January 07, 2012
- hackneyed (adjective)
- What does it mean?
- : worn out from too long or too much use : commonplace
- How do you use it?
- "Before commencing, it is but fair to warn you that the story will sound somewhat hackneyed in your ears; but stale details often regain a degree of freshness when they pass through new lips." (Charlotte Bronte, Jane Eyre)
- Are you a word wiz?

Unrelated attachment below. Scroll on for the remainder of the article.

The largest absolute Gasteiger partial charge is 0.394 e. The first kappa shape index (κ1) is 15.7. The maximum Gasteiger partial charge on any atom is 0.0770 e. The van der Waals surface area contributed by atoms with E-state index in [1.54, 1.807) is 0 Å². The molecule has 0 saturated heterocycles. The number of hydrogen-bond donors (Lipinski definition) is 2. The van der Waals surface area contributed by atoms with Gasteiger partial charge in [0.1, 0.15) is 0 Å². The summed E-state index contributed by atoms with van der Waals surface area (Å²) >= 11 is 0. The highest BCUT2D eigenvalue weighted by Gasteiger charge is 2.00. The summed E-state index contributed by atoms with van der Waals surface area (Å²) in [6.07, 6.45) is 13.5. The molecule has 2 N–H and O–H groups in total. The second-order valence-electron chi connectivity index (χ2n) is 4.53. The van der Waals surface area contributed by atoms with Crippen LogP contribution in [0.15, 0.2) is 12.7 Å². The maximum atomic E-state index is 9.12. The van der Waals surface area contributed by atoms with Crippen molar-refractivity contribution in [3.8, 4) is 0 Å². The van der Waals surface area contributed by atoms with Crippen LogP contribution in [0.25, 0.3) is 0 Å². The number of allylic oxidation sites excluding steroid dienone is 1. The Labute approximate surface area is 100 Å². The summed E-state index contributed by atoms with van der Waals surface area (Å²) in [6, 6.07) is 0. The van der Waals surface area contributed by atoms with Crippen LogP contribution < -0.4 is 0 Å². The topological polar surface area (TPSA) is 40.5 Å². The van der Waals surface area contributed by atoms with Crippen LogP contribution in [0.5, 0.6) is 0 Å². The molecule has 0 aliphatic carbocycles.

You don't need to put "hackeneyed" to too much use; it has several synonyms you could choose instead. Which word do you think is one of the synonyms of "hackneyed"?"Trite," like "hackneyed," means lacking the freshness that makes something interesting or engaging. "Hackneyed" stresses being dull and meaningless because of overuse, as in "a poem's hackneyed images and metaphors." "Trite" applies to a phrase or idea that has become so familiar that it is no longer intriguing or effective, as in "the trite expression, 'you win some, you lose some.'" "Stereotyped," another synonym, stresses a lack of individuality, as in "ideas about women and minorities that are old-fashioned and stereotyped." Also a member of this group, "clichéd" applies to something that has no originality, as in "the movie's clichéd and corny dialogue."